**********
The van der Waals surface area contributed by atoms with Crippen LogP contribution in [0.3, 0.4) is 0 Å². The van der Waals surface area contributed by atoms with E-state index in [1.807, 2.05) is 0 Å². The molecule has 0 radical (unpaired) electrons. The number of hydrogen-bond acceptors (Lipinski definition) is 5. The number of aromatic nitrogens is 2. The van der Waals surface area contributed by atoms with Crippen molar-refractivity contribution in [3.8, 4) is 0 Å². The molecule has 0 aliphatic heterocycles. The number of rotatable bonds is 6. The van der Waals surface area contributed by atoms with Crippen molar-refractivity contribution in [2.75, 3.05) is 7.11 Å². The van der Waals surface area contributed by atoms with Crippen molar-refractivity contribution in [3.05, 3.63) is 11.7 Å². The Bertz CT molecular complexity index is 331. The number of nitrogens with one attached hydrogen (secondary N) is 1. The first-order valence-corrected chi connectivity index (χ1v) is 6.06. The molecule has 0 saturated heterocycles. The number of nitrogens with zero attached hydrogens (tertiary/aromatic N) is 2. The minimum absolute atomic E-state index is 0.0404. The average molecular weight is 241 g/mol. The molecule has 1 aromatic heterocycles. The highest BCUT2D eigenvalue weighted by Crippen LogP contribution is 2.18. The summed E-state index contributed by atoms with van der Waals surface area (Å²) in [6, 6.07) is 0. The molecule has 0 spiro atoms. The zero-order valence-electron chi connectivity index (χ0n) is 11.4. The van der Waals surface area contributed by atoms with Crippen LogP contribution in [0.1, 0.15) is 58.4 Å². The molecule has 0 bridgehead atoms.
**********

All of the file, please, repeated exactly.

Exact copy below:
The van der Waals surface area contributed by atoms with Crippen LogP contribution in [0.3, 0.4) is 0 Å². The van der Waals surface area contributed by atoms with E-state index in [1.807, 2.05) is 0 Å². The molecule has 0 radical (unpaired) electrons. The number of hydrogen-bond acceptors (Lipinski definition) is 5. The number of aromatic nitrogens is 2. The van der Waals surface area contributed by atoms with Crippen molar-refractivity contribution in [3.8, 4) is 0 Å². The molecule has 0 aliphatic heterocycles. The number of rotatable bonds is 6. The van der Waals surface area contributed by atoms with Crippen molar-refractivity contribution in [2.75, 3.05) is 7.11 Å². The van der Waals surface area contributed by atoms with Crippen molar-refractivity contribution in [3.05, 3.63) is 11.7 Å². The Bertz CT molecular complexity index is 331. The number of nitrogens with one attached hydrogen (secondary N) is 1. The first-order valence-corrected chi connectivity index (χ1v) is 6.06. The molecule has 0 saturated heterocycles. The number of nitrogens with zero attached hydrogens (tertiary/aromatic N) is 2. The minimum absolute atomic E-state index is 0.0404. The average molecular weight is 241 g/mol. The molecule has 1 aromatic heterocycles. The highest BCUT2D eigenvalue weighted by Crippen LogP contribution is 2.18. The summed E-state index contributed by atoms with van der Waals surface area (Å²) in [6, 6.07) is 0. The molecule has 0 spiro atoms. The zero-order valence-electron chi connectivity index (χ0n) is 11.4. The van der Waals surface area contributed by atoms with Crippen LogP contribution in [0.1, 0.15) is 58.4 Å². The molecule has 0 bridgehead atoms.